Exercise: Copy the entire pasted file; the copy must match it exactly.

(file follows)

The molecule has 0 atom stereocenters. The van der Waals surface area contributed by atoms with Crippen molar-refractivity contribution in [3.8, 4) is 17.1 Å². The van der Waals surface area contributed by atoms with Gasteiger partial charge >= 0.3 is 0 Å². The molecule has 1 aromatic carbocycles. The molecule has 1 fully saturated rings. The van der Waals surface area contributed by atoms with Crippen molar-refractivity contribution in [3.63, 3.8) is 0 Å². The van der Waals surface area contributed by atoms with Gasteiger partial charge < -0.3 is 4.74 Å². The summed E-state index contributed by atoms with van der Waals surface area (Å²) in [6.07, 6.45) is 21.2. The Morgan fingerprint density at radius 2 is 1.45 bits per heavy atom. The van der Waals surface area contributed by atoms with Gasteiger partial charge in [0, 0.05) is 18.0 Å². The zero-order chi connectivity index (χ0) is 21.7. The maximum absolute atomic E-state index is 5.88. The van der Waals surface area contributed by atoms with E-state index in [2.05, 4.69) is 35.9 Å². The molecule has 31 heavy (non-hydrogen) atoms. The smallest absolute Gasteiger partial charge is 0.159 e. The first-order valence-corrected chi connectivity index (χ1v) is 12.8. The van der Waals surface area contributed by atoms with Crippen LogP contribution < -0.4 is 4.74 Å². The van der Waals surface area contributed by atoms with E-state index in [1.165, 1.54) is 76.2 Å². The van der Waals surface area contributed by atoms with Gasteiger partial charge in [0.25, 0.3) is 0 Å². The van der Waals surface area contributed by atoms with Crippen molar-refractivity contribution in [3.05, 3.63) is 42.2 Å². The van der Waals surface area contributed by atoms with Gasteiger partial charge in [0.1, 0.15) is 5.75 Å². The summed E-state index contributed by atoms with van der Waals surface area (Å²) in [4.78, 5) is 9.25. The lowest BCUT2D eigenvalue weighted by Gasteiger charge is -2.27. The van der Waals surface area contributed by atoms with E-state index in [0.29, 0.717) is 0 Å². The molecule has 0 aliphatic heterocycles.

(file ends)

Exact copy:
The molecule has 0 atom stereocenters. The van der Waals surface area contributed by atoms with Crippen molar-refractivity contribution in [3.8, 4) is 17.1 Å². The van der Waals surface area contributed by atoms with Gasteiger partial charge >= 0.3 is 0 Å². The molecule has 1 aromatic carbocycles. The molecule has 1 fully saturated rings. The van der Waals surface area contributed by atoms with Crippen molar-refractivity contribution in [3.63, 3.8) is 0 Å². The van der Waals surface area contributed by atoms with Gasteiger partial charge < -0.3 is 4.74 Å². The summed E-state index contributed by atoms with van der Waals surface area (Å²) in [6.07, 6.45) is 21.2. The Morgan fingerprint density at radius 2 is 1.45 bits per heavy atom. The van der Waals surface area contributed by atoms with Gasteiger partial charge in [0, 0.05) is 18.0 Å². The zero-order chi connectivity index (χ0) is 21.7. The maximum absolute atomic E-state index is 5.88. The van der Waals surface area contributed by atoms with E-state index in [2.05, 4.69) is 35.9 Å². The molecule has 31 heavy (non-hydrogen) atoms. The smallest absolute Gasteiger partial charge is 0.159 e. The first-order valence-corrected chi connectivity index (χ1v) is 12.8. The van der Waals surface area contributed by atoms with Crippen LogP contribution < -0.4 is 4.74 Å². The van der Waals surface area contributed by atoms with E-state index in [1.165, 1.54) is 76.2 Å². The van der Waals surface area contributed by atoms with Gasteiger partial charge in [0.25, 0.3) is 0 Å². The van der Waals surface area contributed by atoms with Crippen molar-refractivity contribution in [3.05, 3.63) is 42.2 Å². The van der Waals surface area contributed by atoms with Gasteiger partial charge in [0.1, 0.15) is 5.75 Å². The summed E-state index contributed by atoms with van der Waals surface area (Å²) in [4.78, 5) is 9.25. The lowest BCUT2D eigenvalue weighted by Gasteiger charge is -2.27. The van der Waals surface area contributed by atoms with E-state index in [0.29, 0.717) is 0 Å². The molecule has 0 aliphatic heterocycles.